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Tony Byrne: Govt stealth tactics are killing business

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Over the last 20 years I have noticed an ever-increasing shift of responsibilities from the Government to businesses. Let me list some of the burdens introduced:

  1. Unpaid tax collectors.
  2. Policemen: Financial services firms must have robust systems to detect money laundering. The penalties for getting this wrong are harsh, ranging from fines to even imprisonment for the money laundering officer.
  3. Welfare benefit providers: Firms have had to pay statutory sick pay, as well as maternity and paternity pay, for many years. Over the next few years, the minimum wage is set to increase from £6.60 to £9 per hour (an increase of 36 per cent) at the same time as benefits are cut further. This clearly signals a switch of welfare benefits provision from the state to businesses.
  4. State pension providers: What is auto-enrolment other than compulsion for firms to provide pensions for staff while the Government increasingly reneges on its promises? The postponement of the state pension age, for example, is bound to get worse. Forcing employers to retain older staff and, as such, denying young people the chance to work, is simply age discrimination.
  5. Greater bureaucracy: The FCA has created a massive increase in regulatory costs to businesses, for example.
  6. Stealth taxes: There are far too many to mention. The FCA fees and Financial Services Compensation Scheme levies are just disguised business taxes.
  7. Tax on jobs: Employer’s National Insurance contributions (a significant 13.8 per cent on top of salaries) provide no benefits whatsoever apart from boosting the Government’s tax coffers.
  8. HR legislation and regulation: The fear of being taken to the cleaners by a disgruntled ex-employee means many firms are afraid to dismiss staff no matter how bad they are.
  9. Health and safety overregulation: The stories of ludicrous rules typically invented in Brussels beggar belief. The ultimate penalty for the employer is corporate manslaughter, including fines and a possible prison sentence.

The consequences of these crazy policies are clear: less employment and lower overall pay and benefits for those in work, as well as a deterrent to entrepreneurism, risk taking and hard work by would-be business owners.

And the solutions for business owners? Increased automation, such as utilising robotics and taking on the likes of virtual assistants from low cost countries, thus exporting jobs.

When you think about the current onslaught on businesses you start to wonder why anyone would even bother setting one up in the first place. Certainly, if I were to start a business today I would avoid financial services like the plague or at least be wholly web-based, not employing anyone. No wonder the rise of robo-advice is so inevitable.

I consider many of these measures to be more akin to those of a communist dictatorship than of a free enterprise Western democracy. They are the silent killers of entrepreneurism and the free market economy. They are truly shameful. If the Monster Raving Loony Party had dreamt up these polices 20 years ago we would have laughed at them. It is not so funny now…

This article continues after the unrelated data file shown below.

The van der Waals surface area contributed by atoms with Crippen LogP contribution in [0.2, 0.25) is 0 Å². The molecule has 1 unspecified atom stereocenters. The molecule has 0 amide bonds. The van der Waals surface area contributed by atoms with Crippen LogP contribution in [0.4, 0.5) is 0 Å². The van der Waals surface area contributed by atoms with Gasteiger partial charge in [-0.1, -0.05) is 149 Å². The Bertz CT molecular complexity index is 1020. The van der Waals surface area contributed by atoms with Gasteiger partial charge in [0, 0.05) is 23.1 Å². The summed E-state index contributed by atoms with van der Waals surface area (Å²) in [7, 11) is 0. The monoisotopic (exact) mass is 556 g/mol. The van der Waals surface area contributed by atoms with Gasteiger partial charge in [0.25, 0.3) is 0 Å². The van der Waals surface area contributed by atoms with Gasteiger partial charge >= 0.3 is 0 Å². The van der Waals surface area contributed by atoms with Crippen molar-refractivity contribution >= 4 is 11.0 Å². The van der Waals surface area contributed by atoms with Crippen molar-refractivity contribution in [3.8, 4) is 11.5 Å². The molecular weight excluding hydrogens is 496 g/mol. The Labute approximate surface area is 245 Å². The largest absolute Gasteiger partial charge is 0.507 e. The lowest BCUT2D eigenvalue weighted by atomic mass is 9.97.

Tony Byrne is financial planning director at Wealth and Tax Management and author of Wealth Magic

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Comments

There are 4 comments at the moment, we would love to hear your opinion too.

  1. “Forcing employers to retain older staff and, as such, denying young people the chance to work”

    I stopped bothering here. There is not a fixed number of jobs in the economy. An older person who continues working past 65 no more denies a job to a younger person than a migrant does to a native.

    An old person who works continues to create things of value, from which he receives an income, which he uses to buy stuff, which creates more jobs, and so on and on.

  2. At last! Someone who is on the same page and is able to express his dissatisfaction most ably.

    However (and doesn’t there always have to be an however!) I do agree – yet again – with Sascha. In my experience younger workers just don’t have the work ethic and indeed a recent report bore this out as youngsters seem to want to focus on ‘a better work/life balance” which to me is just another way of saying you are workshy. Older workers have experience, a solid work ethic and if they are over SRA will save you NI into the bargain. And how I do agree with you with regard to that woebegone AE!

    As far as NI is concerned – you are again quite right, but the calumny is that most people actually believe it goes to pay their pension and healthcare.

    As far as the minimum wage is concerned I think that if firms want to pay less than £9/hr they should be ashamed of themselves. If you want such worthless employees you are better off automating or paying your existing workers more to take up the slack.

    With all this Governmental veniality over the years are you surprised that a plonker like Corbyn actually has a groundswell of support.

  3. Christopher Petrie 27th August 2015 at 8:46 am

    When you are as right wing as Mr Bryne, the whole world must appear to be “communist” to you. The comment about “age discrimination” is laughable.

    Not sure that this article really has a place in MM. Perhaps it would fit better in the letters page of the Daily Mail/Telegraph, from Mr Angry of Tunbridge Wells?

  4. I do not agree with a fair few of the examples used to illustrate his overarching point, but Tony’s central point about bureaucracy killing business is spot on. Being a financial adviser firm or sole trader is a tough role these days.

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